Hinds argued that the Prime Minister’s stay at the residence, which dated as far back as when she was Opposition Leader and was campaigning for the May 24, 2010, general election, constitutes a gift within the meaning of the Integrity in Public Life Act and may have to be declared to the Commission.
The deadline for the filing of interests, assets and income to the Integrity Commission is May 31.
“This use, occupation or benefit, was a gift from her friend Mr Ralph Gopaul, within the meaning of the Integrity in Public Life Act and if not declared, may be in violation of same,” Hinds wrote in a letter bearing yesterday’s date, emailed to the media by the Office of the Opposition Leader.
Hinds also suggested the Commission led by Eric St Cyr, should also examine other legal issues.
“In addition, it is the Prime Minister who as Chairman of the Cabinet would have overseen the appointment of the chairman and board of NP. Further, the Minister of Energy and Energy Affairs Carolyn Seepersad-Bachan, was appointed to that office by the said Prime Minister, the former, having responsibility for NP,” he wrote. He asked that the Commission probe whether a misconduct in public office has occurred.
Hinds noted that there is uncertainty over whether or not a contract has been awarded to Gopaul and Company Limited. “Thus far, the Prime Minister and other members of Cabinet have denied the issuance of a contract to Mr Gopaul, but I have reasonable grounds to believe that given the termination of the contract of the existing contractor/provider, that a contract was in fact being awarded to Mr Gopaul or an entity associated with him.”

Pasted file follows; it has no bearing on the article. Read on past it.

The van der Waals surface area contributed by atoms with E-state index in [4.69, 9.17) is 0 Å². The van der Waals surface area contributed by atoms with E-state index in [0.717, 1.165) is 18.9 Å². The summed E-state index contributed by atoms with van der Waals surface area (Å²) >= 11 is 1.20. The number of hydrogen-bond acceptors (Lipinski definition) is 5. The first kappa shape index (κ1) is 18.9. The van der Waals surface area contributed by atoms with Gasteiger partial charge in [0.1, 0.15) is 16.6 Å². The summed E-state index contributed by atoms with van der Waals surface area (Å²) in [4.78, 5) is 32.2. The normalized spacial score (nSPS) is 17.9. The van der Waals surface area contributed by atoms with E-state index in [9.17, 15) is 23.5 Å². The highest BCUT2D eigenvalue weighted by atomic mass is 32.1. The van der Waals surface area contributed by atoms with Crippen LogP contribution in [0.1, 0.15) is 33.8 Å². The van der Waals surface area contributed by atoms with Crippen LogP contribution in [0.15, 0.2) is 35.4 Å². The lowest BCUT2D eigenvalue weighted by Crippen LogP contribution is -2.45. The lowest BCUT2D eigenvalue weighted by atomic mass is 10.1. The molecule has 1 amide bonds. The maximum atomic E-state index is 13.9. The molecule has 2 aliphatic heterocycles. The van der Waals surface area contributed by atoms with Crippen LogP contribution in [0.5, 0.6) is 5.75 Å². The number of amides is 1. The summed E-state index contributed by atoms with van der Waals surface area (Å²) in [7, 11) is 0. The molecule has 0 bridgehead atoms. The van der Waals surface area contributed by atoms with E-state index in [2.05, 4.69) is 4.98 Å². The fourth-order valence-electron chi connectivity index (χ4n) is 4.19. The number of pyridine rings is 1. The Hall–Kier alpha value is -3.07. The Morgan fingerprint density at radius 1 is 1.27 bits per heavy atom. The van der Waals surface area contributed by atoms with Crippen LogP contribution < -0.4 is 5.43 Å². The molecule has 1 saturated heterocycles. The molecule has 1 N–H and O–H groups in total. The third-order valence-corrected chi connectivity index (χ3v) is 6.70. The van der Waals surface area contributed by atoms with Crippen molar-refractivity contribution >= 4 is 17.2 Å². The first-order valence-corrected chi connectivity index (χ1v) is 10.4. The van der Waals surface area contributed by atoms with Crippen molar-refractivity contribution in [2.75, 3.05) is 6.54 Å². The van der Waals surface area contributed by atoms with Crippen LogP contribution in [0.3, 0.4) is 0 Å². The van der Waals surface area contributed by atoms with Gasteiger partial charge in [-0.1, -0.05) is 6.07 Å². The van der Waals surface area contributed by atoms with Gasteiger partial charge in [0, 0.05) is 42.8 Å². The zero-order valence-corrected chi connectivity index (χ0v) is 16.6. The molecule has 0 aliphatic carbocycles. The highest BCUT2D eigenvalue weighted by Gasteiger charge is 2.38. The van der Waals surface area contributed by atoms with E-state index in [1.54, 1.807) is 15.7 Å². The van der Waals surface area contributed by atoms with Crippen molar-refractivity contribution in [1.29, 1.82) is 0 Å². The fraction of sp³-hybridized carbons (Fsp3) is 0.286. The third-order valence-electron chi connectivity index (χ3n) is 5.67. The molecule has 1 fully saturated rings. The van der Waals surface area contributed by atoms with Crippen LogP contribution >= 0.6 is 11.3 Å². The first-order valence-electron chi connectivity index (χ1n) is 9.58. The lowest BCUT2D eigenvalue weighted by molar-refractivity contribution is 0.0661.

Hinds argued that the award of a contract to the Gopauls by NP would constitute preferential treatment and the failure of public officials to act in a fair and impartial manner.
“Please be advised that I have taken steps under the Freedom of Information Act, to access further details in this regard, but this information, may not be immediately forthcoming,” Hinds noted in the three-page letter.
“In the circumstances, and in order to ensure that the dignity of the offices of persons in public life is immediately observed and preserved, I refer to your Commission, the entire matter touching and concerning the conduct of the Prime Minister, as it relates to her occupation of the residence and also the conduct of the Prime Minister and the Board of Management of NP, in respect of the probable issuance of the contract aforementioned, for your attention and investigation.”
Hinds’ letter came as the local chapter of Transparency International raised questions in relation to the NP contract issue, saying it demonstrated the need for the urgent implementation of procurement legislation.
“The new procurement legislation will ensure that public expenditure is undertaken within framework of accountability, transparency and value for money,” TTTI said in a press release. “The application of discretion in the award of contracts will be minimised if not eliminated with monitoring of awards by the Procurement Regulator. Abuse of process will be discouraged by the penalties for breach and the protection of whistle-blowers. The Government must take the necessary steps to promulgate the legislation now. It will serve not only to safeguard the public purse but also to guide and protect those involved in public procurement and spare the political directorate from having to divert its attention from more pressing matters of state to deal with issues that will be routinely handled by the Procurement Regulator.”